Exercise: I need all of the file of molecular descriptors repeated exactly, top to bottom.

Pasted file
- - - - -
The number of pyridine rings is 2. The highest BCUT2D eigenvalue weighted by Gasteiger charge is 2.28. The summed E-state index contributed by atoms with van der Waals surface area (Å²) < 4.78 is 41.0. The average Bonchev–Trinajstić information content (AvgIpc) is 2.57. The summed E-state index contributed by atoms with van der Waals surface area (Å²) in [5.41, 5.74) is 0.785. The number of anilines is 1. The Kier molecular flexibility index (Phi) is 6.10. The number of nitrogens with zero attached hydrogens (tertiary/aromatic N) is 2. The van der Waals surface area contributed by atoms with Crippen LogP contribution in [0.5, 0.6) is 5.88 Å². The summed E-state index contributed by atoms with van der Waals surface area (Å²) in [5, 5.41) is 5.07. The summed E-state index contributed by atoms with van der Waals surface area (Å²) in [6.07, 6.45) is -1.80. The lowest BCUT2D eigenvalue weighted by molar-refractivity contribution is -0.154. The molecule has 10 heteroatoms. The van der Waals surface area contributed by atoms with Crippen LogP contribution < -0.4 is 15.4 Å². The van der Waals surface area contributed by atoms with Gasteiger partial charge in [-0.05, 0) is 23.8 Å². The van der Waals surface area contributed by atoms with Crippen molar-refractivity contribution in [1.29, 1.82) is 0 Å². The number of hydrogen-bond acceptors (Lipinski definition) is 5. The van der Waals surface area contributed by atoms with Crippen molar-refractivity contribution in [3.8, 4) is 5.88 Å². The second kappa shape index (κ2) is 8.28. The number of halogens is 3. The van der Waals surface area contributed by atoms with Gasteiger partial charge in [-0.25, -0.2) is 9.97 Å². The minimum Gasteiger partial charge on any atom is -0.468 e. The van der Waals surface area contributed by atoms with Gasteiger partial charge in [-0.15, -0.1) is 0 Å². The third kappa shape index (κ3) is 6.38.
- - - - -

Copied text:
The number of pyridine rings is 2. The highest BCUT2D eigenvalue weighted by Gasteiger charge is 2.28. The summed E-state index contributed by atoms with van der Waals surface area (Å²) < 4.78 is 41.0. The average Bonchev–Trinajstić information content (AvgIpc) is 2.57. The summed E-state index contributed by atoms with van der Waals surface area (Å²) in [5.41, 5.74) is 0.785. The number of anilines is 1. The Kier molecular flexibility index (Phi) is 6.10. The number of nitrogens with zero attached hydrogens (tertiary/aromatic N) is 2. The van der Waals surface area contributed by atoms with Crippen LogP contribution in [0.5, 0.6) is 5.88 Å². The summed E-state index contributed by atoms with van der Waals surface area (Å²) in [5, 5.41) is 5.07. The summed E-state index contributed by atoms with van der Waals surface area (Å²) in [6.07, 6.45) is -1.80. The lowest BCUT2D eigenvalue weighted by molar-refractivity contribution is -0.154. The molecule has 10 heteroatoms. The van der Waals surface area contributed by atoms with Crippen LogP contribution < -0.4 is 15.4 Å². The van der Waals surface area contributed by atoms with Gasteiger partial charge in [-0.05, 0) is 23.8 Å². The van der Waals surface area contributed by atoms with Crippen molar-refractivity contribution in [1.29, 1.82) is 0 Å². The number of hydrogen-bond acceptors (Lipinski definition) is 5. The van der Waals surface area contributed by atoms with Crippen molar-refractivity contribution in [3.8, 4) is 5.88 Å². The second kappa shape index (κ2) is 8.28. The number of halogens is 3. The van der Waals surface area contributed by atoms with Gasteiger partial charge in [-0.25, -0.2) is 9.97 Å². The minimum Gasteiger partial charge on any atom is -0.468 e. The van der Waals surface area contributed by atoms with Gasteiger partial charge in [-0.15, -0.1) is 0 Å². The third kappa shape index (κ3) is 6.38.